If the title didn’t tip you off, this piece is going to discuss misogyny and some of the generally awful things women have endured, particularly in the year gone by. This may be triggering for some readers. If you are among them, click here to watch a Powerpuff Girls cartoon instead. If you wish to read on, see you after the jump.
Misogyny in the news is sadly nothing new. From marital rape to “nice women don’t want the vote,” Joan of Arc to “Blurred Lines,” misogyny is probably the world’s oldest prejudice.
In 2014, however, we were forced to look misogyny in the face this year and, goodness, was that face ugly.
It was the face of Elliot Rodger, a young man who killed his roommates and shot up a sorority house because women wouldn’t give him the sex a “nice guy” like him was somehow entitled to. It was lucky he only killed six people.
It was the face of Jian Ghomeshi, charming but hollow, who, by his own best efforts, was outed as a sexist jerk who treated many of those around him (particularly women) as sub-human. Sexual assault allegations against him (four of which will be tested in criminal court this year) show a man who considered women’s bodies his playthings.
It was the face of the Nova Scotia Crown Attorney, not a single person but a whole office that didn’t see fit to charge Rehteah Parsons’s alleged rapists until after she killed herself, mainly because of her rape and its aftermath. Maintaining enforcement of a particularly pointless publication ban during and for a month after the trial didn’t help.
It was the (presumably Fawkes-mask clad) face of the trolls of Gamergate, who drowned whatever legitimate complaints the movement had (which were few if any) in a deluge of rape and death threats, doxxing, conspiracy theories, and more. This harassment seemed to be targeted overwhelmingly at the women, like Anita Sarkeesian and Felicia Day, who complained about sexism in gaming – nobody doxxed former NFL punter Chris Kluwe when he profanely called out the “movement.”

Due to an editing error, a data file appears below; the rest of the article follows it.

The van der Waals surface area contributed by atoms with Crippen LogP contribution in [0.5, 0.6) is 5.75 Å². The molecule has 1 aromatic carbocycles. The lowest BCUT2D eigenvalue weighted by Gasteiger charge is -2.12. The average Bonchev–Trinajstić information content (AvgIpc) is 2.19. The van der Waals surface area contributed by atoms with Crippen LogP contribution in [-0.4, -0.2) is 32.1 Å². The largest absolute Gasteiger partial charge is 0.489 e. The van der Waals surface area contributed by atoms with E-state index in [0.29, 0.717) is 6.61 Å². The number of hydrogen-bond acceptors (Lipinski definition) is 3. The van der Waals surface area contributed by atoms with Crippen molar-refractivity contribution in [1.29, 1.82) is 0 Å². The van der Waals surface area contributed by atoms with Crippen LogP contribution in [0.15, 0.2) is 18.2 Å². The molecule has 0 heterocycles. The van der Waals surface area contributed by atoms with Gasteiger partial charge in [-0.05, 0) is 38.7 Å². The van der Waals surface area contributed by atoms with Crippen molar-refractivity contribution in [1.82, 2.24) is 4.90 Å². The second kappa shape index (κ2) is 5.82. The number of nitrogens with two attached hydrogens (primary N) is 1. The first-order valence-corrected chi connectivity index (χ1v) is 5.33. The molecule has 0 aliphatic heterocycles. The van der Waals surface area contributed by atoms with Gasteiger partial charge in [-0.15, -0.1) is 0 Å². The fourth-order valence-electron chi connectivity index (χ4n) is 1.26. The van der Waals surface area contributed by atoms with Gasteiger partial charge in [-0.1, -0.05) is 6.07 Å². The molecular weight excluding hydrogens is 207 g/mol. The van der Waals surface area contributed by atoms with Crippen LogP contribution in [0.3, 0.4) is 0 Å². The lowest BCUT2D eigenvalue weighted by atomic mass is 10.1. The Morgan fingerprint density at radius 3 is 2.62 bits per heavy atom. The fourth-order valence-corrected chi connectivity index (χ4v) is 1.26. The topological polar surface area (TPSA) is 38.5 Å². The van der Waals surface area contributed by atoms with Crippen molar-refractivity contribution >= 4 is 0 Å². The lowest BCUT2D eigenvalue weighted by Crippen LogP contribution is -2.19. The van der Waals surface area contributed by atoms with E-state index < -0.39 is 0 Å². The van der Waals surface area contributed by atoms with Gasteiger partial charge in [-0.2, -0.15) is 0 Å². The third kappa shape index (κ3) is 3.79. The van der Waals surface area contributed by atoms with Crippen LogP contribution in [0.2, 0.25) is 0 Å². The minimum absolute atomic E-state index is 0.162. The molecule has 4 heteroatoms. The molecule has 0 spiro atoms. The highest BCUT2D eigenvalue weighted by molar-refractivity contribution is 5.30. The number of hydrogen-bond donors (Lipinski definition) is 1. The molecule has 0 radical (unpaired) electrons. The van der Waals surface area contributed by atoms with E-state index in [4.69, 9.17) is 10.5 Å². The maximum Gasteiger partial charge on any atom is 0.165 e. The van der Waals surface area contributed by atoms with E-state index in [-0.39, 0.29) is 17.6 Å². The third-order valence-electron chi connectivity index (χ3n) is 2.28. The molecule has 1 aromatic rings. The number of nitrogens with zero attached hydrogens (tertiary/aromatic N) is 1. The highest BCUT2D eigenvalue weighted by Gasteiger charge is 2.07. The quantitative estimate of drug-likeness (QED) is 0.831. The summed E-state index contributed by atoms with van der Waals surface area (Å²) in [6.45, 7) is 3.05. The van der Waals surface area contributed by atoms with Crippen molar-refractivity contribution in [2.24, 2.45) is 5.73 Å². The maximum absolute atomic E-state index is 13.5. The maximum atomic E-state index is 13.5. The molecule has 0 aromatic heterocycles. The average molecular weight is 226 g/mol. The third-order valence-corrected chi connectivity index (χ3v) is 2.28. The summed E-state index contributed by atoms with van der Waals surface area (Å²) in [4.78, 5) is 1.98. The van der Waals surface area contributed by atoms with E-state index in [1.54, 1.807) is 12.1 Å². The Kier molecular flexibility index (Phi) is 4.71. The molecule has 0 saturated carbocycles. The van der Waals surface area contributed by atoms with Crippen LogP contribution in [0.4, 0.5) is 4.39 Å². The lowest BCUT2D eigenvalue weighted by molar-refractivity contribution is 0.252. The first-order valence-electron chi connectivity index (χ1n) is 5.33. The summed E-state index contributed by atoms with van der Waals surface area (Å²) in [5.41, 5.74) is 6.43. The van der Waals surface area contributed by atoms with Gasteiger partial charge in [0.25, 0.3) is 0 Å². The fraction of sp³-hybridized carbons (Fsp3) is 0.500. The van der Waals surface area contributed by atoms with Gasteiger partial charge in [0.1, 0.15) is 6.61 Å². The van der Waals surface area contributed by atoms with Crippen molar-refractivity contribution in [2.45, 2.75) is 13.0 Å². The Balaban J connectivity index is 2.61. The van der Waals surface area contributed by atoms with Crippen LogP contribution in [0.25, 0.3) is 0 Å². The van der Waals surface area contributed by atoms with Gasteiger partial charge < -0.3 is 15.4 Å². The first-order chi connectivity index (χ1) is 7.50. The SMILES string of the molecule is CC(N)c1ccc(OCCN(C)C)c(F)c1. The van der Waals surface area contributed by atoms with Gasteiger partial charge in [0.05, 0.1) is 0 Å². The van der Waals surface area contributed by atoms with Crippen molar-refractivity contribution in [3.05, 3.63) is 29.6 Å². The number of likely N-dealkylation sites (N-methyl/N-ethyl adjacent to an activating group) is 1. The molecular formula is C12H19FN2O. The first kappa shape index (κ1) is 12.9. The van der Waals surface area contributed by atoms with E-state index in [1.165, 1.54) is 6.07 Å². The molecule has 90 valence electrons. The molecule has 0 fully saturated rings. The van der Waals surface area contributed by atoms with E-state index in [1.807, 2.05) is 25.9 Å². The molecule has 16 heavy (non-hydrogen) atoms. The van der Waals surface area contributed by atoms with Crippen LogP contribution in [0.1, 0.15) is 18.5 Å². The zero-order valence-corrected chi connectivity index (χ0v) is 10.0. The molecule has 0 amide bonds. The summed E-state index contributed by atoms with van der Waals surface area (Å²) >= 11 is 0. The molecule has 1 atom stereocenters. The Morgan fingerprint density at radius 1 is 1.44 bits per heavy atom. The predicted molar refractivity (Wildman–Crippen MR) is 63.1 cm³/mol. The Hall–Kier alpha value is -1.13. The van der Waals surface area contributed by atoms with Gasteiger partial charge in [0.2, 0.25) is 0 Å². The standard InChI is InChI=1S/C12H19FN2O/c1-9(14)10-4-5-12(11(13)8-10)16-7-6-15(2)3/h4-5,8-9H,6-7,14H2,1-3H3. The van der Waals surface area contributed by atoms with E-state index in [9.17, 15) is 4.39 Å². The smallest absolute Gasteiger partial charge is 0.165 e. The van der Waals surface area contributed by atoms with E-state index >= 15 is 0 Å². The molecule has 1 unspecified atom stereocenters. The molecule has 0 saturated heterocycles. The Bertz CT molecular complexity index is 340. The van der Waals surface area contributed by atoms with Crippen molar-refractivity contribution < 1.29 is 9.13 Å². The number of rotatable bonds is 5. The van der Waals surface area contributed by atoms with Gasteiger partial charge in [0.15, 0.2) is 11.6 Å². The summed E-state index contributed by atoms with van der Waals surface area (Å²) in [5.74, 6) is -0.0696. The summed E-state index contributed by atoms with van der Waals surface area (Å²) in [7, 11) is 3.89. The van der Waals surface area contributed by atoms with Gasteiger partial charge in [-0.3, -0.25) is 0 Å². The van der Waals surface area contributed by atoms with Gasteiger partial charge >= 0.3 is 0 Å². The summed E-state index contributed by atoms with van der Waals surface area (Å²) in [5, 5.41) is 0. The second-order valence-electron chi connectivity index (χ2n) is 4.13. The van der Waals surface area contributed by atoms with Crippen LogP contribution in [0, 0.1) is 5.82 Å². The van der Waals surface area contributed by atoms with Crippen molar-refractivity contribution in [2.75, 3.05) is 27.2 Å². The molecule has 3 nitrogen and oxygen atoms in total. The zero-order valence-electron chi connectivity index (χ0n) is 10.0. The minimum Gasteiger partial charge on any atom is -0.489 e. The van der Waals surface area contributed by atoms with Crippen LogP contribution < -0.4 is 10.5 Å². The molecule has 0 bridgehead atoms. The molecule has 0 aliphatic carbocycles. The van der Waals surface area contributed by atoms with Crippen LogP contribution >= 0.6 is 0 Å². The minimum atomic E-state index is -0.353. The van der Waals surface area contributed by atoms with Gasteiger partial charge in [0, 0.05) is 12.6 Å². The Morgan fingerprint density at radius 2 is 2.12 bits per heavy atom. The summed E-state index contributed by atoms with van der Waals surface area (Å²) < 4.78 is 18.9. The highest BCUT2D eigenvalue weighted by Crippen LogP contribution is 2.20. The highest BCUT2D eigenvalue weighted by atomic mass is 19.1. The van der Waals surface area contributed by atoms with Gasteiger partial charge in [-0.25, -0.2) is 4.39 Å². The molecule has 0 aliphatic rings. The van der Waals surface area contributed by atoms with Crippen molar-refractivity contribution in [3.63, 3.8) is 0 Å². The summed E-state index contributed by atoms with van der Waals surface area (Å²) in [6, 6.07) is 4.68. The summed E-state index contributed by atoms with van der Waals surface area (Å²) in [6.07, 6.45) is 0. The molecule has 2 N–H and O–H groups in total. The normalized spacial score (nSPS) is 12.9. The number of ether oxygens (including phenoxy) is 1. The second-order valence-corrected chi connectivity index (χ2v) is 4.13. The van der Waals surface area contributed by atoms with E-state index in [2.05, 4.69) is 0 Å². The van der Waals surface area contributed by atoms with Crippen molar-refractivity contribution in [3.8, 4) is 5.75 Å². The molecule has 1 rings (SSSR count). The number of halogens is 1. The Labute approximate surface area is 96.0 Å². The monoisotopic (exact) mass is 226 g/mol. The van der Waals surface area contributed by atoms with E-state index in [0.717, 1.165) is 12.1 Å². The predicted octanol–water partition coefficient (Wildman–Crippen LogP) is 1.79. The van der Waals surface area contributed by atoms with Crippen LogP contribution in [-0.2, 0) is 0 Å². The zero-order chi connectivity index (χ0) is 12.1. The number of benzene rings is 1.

It was the face of Kluwe’s former opponent, Ray Rice, who beat his now-wife Janay unconscious in an elevator for no good reason. It was the face of a Baltimore Ravens organization who thought it was a good idea for Janay to apologize for her role in the incident at a press conference. It was the face of Roger Goddell, NFL commissioner and one of America’s most powerful men, who initially gave Rice a two game suspension, only raising it to a full season after TMZ released the elevator video from the night.
At year’s end, it was the surgical mask-clad face of Dalhousie University’s “Class of 2015 DDS Gentlemen,” bags of flesh who talked of their penises as tools to convert virgins and lesbians, who talked about which of their classmates they wanted to hate-fuck or sport-fuck, who as of this writing are still permitted to treat patients at the school’s dental clinic. It is also the face of Richard Florizone, Dalhousie president, whose response on behalf of the school seemed designed more to protect and comfort the university administration than the students, patients, and others discussed by the “gentlemen.”
There are sadly many more examples I could list here, from Boko Haram’s abduction of schoolgirls in Nigeria more casual, everyday sexism (like slut shaming), but I’ll leave it at this:
Our communities, our countries, our human race, cannot hope to reach its full potential if we allow most of our people be harassed out of their jobs or studies, assaulted in the most intimate way possible, or shamed or discarded because of what’s between their legs. That is a consequence of misogyny – it leaves us all poorer.
We may ignore it from time to time, either by not knowing better, an unwillingness to rock the boat, or some other reason. But as long as we can see it, as long as we can recognize it, we must fight it and we must defeat it.
Misogyny, hatred of women, is hatred of humanity. We need no haters here in 2015.